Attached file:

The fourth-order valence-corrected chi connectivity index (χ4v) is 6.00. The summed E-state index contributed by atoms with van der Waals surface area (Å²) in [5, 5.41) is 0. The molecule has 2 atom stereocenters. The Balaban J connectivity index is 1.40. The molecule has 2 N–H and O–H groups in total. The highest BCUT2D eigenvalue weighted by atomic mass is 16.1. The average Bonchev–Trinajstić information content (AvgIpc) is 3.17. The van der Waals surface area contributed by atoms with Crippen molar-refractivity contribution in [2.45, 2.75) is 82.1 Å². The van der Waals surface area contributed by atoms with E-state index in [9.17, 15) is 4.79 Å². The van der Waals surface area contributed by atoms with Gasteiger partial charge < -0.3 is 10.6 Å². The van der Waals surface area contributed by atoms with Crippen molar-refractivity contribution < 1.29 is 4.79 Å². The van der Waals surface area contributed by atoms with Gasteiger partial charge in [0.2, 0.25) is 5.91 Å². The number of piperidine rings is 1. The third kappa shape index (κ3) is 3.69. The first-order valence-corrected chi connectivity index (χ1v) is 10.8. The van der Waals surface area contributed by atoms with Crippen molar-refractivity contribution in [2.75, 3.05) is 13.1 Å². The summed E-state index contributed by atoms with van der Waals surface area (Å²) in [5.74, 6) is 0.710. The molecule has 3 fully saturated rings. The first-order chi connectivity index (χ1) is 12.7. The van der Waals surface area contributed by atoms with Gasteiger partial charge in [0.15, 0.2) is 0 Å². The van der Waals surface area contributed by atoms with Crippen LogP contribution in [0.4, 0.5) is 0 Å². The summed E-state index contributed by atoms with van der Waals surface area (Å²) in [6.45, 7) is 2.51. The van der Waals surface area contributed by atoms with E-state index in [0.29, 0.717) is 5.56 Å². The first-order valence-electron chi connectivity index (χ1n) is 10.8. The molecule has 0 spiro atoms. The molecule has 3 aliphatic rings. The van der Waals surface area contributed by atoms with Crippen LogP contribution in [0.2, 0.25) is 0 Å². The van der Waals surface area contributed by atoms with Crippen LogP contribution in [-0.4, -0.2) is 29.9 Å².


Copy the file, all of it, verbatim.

The fourth-order valence-corrected chi connectivity index (χ4v) is 6.00. The summed E-state index contributed by atoms with van der Waals surface area (Å²) in [5, 5.41) is 0. The molecule has 2 atom stereocenters. The Balaban J connectivity index is 1.40. The molecule has 2 N–H and O–H groups in total. The highest BCUT2D eigenvalue weighted by atomic mass is 16.1. The average Bonchev–Trinajstić information content (AvgIpc) is 3.17. The van der Waals surface area contributed by atoms with Crippen molar-refractivity contribution in [2.45, 2.75) is 82.1 Å². The van der Waals surface area contributed by atoms with E-state index in [9.17, 15) is 4.79 Å². The van der Waals surface area contributed by atoms with Gasteiger partial charge < -0.3 is 10.6 Å². The van der Waals surface area contributed by atoms with Crippen molar-refractivity contribution < 1.29 is 4.79 Å². The van der Waals surface area contributed by atoms with Gasteiger partial charge in [0.2, 0.25) is 5.91 Å². The number of piperidine rings is 1. The third kappa shape index (κ3) is 3.69. The first-order valence-corrected chi connectivity index (χ1v) is 10.8. The van der Waals surface area contributed by atoms with Crippen molar-refractivity contribution in [2.75, 3.05) is 13.1 Å². The summed E-state index contributed by atoms with van der Waals surface area (Å²) in [5.74, 6) is 0.710. The molecule has 3 fully saturated rings. The first-order chi connectivity index (χ1) is 12.7. The van der Waals surface area contributed by atoms with Gasteiger partial charge in [0.15, 0.2) is 0 Å². The van der Waals surface area contributed by atoms with Crippen LogP contribution in [0.4, 0.5) is 0 Å². The summed E-state index contributed by atoms with van der Waals surface area (Å²) in [6.45, 7) is 2.51. The van der Waals surface area contributed by atoms with E-state index in [0.29, 0.717) is 5.56 Å². The first-order valence-electron chi connectivity index (χ1n) is 10.8. The molecule has 0 spiro atoms. The molecule has 3 aliphatic rings. The van der Waals surface area contributed by atoms with Crippen LogP contribution in [0.2, 0.25) is 0 Å². The van der Waals surface area contributed by atoms with Crippen LogP contribution in [-0.4, -0.2) is 29.9 Å².